14.340 GREFEN AND WIDOM Table 4. TRQ Protocol 1 DBR send ∆R, t1 to CMR 2 CMR receive ∆R, t1 from DBR 3 send Q(∆R, S), t1 to CMS 4 CMS receive Q(∆R, S), t1 from CMR 5 submit Q(∆R, S) to DBS 6 DBS receive Q(∆R, S) from CMS 7 evaluate Q(∆R, S) 8 send query result to CMS 9 CMS receive query result from DBS at t2 10 IF (∃t3 )(∆S@t3 ∧ t1 < t3 < t2 ) THEN send query result and busy, t3 status to CMR ELSE send query result and quiet status to CMR 11 CMR receive query result and status from CMS 12 IF status=quiet OR ( ∃t4 )(∆R@t4 ∧ t1 < t4 < t3 ) THEN raise alarm if query result is non-empty ELSE restart protocol from step 2 with cumulative ∆R Figure 5. TRQ Protocol The Timestamped Remote Query Protocol (TRQ) is specified in Table 4 and depicted in Figure 5. In the figure and the table, the ti ’s denote timestamps attached to messages, and ∆R@t and ∆S@t denote notifications of updates occurring at time t. Assume for now that a synchronous global clock is used to generate timestamps; Section 3.4 discusses how this assumption can be relaxed. The TRQ protocol requires that the interface between each constraint manager and its database system is order preserving. In particular, a query result sent to the constraint manager must follow the notification of a relevant update if that update was performed before the query was evaluated. The TRQ protocol behaves as follows. When constraint manager CMR is notified of an update to R, it sends the appropriate incremental query Q for evaluation to constraint manager CMS , along with a timestamp for the update. CMS requests evaluation of query Q at database DBS . If an update occurs to S between the time of R’s update and the evaluation of Q, then CMS returns a busy status to CMR (rather than a quiet status) along with the query answer. Consider what happens when CMR receives the answer. If the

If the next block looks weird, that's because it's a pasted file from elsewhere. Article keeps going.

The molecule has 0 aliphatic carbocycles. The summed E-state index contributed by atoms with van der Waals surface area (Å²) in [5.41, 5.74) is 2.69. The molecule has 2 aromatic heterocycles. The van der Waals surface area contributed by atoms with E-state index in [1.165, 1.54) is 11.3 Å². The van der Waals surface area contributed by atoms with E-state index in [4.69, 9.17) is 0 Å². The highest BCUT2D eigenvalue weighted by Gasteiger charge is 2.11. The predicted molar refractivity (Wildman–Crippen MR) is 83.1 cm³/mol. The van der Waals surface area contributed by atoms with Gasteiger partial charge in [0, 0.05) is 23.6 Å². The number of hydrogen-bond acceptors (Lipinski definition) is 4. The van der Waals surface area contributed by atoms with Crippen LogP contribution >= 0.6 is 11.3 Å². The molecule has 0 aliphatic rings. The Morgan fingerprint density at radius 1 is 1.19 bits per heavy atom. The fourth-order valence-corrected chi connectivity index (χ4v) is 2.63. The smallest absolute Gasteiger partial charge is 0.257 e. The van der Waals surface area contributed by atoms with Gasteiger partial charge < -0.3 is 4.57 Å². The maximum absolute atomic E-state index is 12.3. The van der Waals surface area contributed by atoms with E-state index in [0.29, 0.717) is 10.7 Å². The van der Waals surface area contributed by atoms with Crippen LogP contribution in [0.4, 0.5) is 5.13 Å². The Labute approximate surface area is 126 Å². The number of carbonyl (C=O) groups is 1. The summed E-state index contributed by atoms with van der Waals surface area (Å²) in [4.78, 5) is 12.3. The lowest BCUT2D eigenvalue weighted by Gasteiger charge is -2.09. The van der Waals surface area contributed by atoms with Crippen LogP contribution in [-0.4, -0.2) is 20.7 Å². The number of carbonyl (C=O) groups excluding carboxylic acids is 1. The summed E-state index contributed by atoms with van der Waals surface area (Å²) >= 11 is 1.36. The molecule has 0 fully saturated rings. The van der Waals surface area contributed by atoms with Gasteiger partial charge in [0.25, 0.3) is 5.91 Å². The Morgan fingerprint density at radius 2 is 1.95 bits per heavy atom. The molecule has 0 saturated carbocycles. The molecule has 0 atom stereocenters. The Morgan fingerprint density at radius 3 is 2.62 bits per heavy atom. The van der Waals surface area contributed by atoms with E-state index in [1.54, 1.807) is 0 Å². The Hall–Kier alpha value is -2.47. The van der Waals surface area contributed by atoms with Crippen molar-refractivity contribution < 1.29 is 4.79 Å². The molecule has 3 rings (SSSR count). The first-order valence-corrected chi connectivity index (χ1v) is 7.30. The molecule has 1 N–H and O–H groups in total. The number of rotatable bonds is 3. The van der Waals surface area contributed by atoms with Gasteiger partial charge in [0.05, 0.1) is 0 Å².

15.PROTOCOLS FOR INTEGRITY CONSTRAINT CHECKING 341 return status is quiet then there have been no relevant updates to S and the query has been evaluated over a true global state. If the return status is busy then there have been relevant updates to S. However, if R has not been updated further, then the query still has been evaluated over a true global state. In the case where there have been further updates to R, then the query may have been evaluated over a phantom state, and it must be reevaluated. Reevaluation takes place by restarting the protocol; for efficiency, the original and new updates to R are combined before restarting. Note that, provided that updates to R and S eventually cease, termination of the protocol is guaranteed since protocol restarts are triggered only by new updates. (In fact, updates at both sites are required to trigger a restart, so a given instance of the protocol is guaranteed to terminate as long as one site’s updates cease.) Safety of the TRQ protocol follows the same line of reasoning as safety for the DRQ protocol. We show that the TRQ protocol is accurate by arguing that every successful (i.e., not restarted) query evaluation is performed in a true global state. Hence, if an alarm is raised then there was a global state that violated the constraint: • After an update ∆R at time t1 , t1 is the first “candidate” global state for evaluation of Q. If evaluation does not produce a busy status, then Q has been evaluated in the state occurring at time t1 . • If CMS identifies a ∆S at time t3 with t1 < t3 < t2 , then t3 is taken as the next candidate global state. If there have been no further updates to R before t3 , then Q has been evaluated in the state occurring at time t3 . • If CMR identifies a new ∆R at time t4 with t1 < t4 < t3 , then the process is restarted with t3 as the next candidate global state. The TRQ protocol also can be used with time interval constraints. Time interval constraints require a constraint to be evaluated within a certain time interval, instead of on a single global database state. This type of constraint relaxes the usual notion of consistency of integrity constraints, but is sufficient for many environments (such as those with low update frequency). When the TRQ protocol is used for time interval constraints, the protocol is restarted in step 12 of Table 4 only if t3 − t4 is greater than the time interval specified for the constraint. 3.4. The Semi-Timestamped Remote Query Protocol (SRQ) The TRQ protocol assumes that the database systems can generate timestamps. A similar protocol can be used for the situation in which the database systems cannot generate times- tamps, but the constraint managers can.4 To provide the accuracy property when timestamps are generated by the constraint managers, it is necessary to guarantee that delta notifications from database systems are always received within a certain maximum delay t∆ [7]. For this scenario we provide the Semi-timestamped Remote Query Protocol (SRQ). SRQ is specified in Table 5 and depicted in Figure 6. In the figure, ∆R ↑ t∆ and ∆S ↑ t∆ indicate delta notifications within delay t∆ . The SRQ protocol is very similar to the TRQ protocol,